Dakota Beef both finishes its own cattle, and procures finished cattle from ranchers. Hanley says they buy organically certified calves, raise them to 850-900 lbs on certified pastures in the summer months, and finish them to 1200-1250 lbs. in certified feeding facilities. He says they contract with cow/calf producers for one year’s production, and also try to get a three-year option, “so that next year we would have the first right of refusal to go back in and purchase their calves and their yearlings.” The price on subsequent years’ cattle, he adds, would be renegotiated. Dakota offers a fixed price, on a grid based on 50 lb weight increments.
As of early October, Dakota’s finished cattle on a carcass basis projected at $2.25-2.35/lb, roughly 60% above the price for conventional cattle. So, as Hanley says, “there’s definitely a premium out there for the organic cattle.” But the costs are much higher, too. He says organic grains are probably 2/3 higher than conventional grains. Also, whereas Hanley says there are plenty of organic cattle available from cow/calf and yearling producers right now, the conversion to organic grains have been going somewhat more slowly. Corn has become especially pricey. And while conventional feeders can procure byproducts from the ethanol industry, but organic producers don’t have that option, and their corn has been running $12 or more per bushel.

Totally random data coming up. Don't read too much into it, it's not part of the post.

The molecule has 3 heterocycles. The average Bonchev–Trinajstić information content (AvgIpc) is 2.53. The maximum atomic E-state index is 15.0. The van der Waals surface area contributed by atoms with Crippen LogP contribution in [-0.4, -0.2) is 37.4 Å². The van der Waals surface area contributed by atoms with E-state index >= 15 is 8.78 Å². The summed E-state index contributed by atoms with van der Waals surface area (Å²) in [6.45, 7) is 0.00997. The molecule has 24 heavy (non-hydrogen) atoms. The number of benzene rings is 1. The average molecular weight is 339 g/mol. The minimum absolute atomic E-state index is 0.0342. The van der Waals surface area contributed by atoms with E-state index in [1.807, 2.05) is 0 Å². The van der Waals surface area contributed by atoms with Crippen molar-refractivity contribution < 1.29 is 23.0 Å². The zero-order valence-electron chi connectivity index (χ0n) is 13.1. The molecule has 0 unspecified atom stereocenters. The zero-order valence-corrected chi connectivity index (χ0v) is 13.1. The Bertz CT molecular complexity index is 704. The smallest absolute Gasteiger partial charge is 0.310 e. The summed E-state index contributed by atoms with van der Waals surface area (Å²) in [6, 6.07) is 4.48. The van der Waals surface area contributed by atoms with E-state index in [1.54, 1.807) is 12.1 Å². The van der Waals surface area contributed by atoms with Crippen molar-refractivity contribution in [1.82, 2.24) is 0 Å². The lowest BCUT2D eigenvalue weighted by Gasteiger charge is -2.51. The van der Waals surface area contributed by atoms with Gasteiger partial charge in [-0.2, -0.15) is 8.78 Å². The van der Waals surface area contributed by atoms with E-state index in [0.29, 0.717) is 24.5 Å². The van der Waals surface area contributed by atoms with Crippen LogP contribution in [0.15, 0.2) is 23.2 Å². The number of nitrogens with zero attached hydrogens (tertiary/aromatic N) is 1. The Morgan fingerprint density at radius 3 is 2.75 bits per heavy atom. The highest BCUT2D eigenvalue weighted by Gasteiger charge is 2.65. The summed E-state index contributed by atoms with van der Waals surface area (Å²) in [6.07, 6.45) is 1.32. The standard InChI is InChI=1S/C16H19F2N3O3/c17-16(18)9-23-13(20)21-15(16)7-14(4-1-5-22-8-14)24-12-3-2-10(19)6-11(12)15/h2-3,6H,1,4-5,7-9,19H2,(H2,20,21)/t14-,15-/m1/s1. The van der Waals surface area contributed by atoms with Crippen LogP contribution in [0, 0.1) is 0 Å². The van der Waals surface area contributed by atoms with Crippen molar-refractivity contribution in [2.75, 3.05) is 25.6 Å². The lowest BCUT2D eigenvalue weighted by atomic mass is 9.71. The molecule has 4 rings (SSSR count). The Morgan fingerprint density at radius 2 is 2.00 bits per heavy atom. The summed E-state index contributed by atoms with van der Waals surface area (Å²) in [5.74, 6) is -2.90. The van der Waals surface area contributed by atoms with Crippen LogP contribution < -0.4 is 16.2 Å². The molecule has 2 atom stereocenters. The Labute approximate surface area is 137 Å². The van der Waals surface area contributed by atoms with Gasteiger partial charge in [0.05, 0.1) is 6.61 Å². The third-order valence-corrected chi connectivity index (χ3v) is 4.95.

There’s also a shortage, he says, of both producers willing to finish out organic cattle, and grass to put calves on. Hanley’s had his most luck finding new cow/calf producers in the Western states, from western South Dakota into the Nebraska Panhandle and Montana. “All of that country is virgin, native prairie grass,” he says. “It probably has never seen any sprays, chemicals or fertilizers. All those cow/calf ranches are probably organic, and they don’t even realize they’re organic. So, the conversation for those types of producers is pretty quick and pretty easy.” Dakota Beef also has a full-time nutritionist who can help producers when their cattle has a health problem; if organic treatments don’t work, though, the animal has to be treated conventionally and removed from the program.
The money is better, but Hanley says that’s not the only reason his ranchers participate. “I think all the producers believe in the organic program,” he says. “They believe in providing a quality product, and also their belief system is that they’re helping the environment and kind of helping the cause.”
And many of them undoubtedly prefer their own product, too. As Danny Hull says, “I can’t eat that store bought stuff anymore; it doesn’t have any flavor to it!”